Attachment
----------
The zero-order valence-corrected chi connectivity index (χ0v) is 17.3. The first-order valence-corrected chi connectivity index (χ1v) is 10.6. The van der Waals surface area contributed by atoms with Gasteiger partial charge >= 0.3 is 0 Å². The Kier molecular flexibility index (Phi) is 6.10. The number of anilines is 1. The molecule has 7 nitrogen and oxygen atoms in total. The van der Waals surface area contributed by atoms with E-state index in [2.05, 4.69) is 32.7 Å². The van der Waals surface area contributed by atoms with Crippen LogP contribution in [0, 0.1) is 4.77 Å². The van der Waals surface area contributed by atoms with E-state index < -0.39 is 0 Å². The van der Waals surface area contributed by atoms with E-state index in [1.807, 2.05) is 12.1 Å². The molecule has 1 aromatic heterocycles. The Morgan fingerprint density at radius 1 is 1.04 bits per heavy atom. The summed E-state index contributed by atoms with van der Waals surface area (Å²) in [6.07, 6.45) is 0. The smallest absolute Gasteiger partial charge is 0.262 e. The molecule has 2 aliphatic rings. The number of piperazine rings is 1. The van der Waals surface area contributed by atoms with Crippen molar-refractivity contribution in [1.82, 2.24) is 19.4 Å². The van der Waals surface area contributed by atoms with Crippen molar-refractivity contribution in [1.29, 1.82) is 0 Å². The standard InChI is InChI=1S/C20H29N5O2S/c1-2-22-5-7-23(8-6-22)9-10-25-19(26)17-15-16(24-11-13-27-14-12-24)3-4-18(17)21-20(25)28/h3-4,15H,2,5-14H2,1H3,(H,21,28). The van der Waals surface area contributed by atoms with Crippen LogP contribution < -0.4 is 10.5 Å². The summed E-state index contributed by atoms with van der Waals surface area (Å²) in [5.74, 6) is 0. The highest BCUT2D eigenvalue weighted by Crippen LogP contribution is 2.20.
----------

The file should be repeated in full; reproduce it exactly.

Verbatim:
The zero-order valence-corrected chi connectivity index (χ0v) is 17.3. The first-order valence-corrected chi connectivity index (χ1v) is 10.6. The van der Waals surface area contributed by atoms with Gasteiger partial charge >= 0.3 is 0 Å². The Kier molecular flexibility index (Phi) is 6.10. The number of anilines is 1. The molecule has 7 nitrogen and oxygen atoms in total. The van der Waals surface area contributed by atoms with E-state index in [2.05, 4.69) is 32.7 Å². The van der Waals surface area contributed by atoms with Crippen LogP contribution in [0, 0.1) is 4.77 Å². The van der Waals surface area contributed by atoms with E-state index < -0.39 is 0 Å². The van der Waals surface area contributed by atoms with E-state index in [1.807, 2.05) is 12.1 Å². The molecule has 1 aromatic heterocycles. The Morgan fingerprint density at radius 1 is 1.04 bits per heavy atom. The summed E-state index contributed by atoms with van der Waals surface area (Å²) in [6.07, 6.45) is 0. The smallest absolute Gasteiger partial charge is 0.262 e. The molecule has 2 aliphatic rings. The number of piperazine rings is 1. The van der Waals surface area contributed by atoms with Crippen molar-refractivity contribution in [1.82, 2.24) is 19.4 Å². The van der Waals surface area contributed by atoms with Crippen molar-refractivity contribution in [1.29, 1.82) is 0 Å². The standard InChI is InChI=1S/C20H29N5O2S/c1-2-22-5-7-23(8-6-22)9-10-25-19(26)17-15-16(24-11-13-27-14-12-24)3-4-18(17)21-20(25)28/h3-4,15H,2,5-14H2,1H3,(H,21,28). The van der Waals surface area contributed by atoms with Crippen LogP contribution < -0.4 is 10.5 Å². The summed E-state index contributed by atoms with van der Waals surface area (Å²) in [5.74, 6) is 0. The highest BCUT2D eigenvalue weighted by Crippen LogP contribution is 2.20.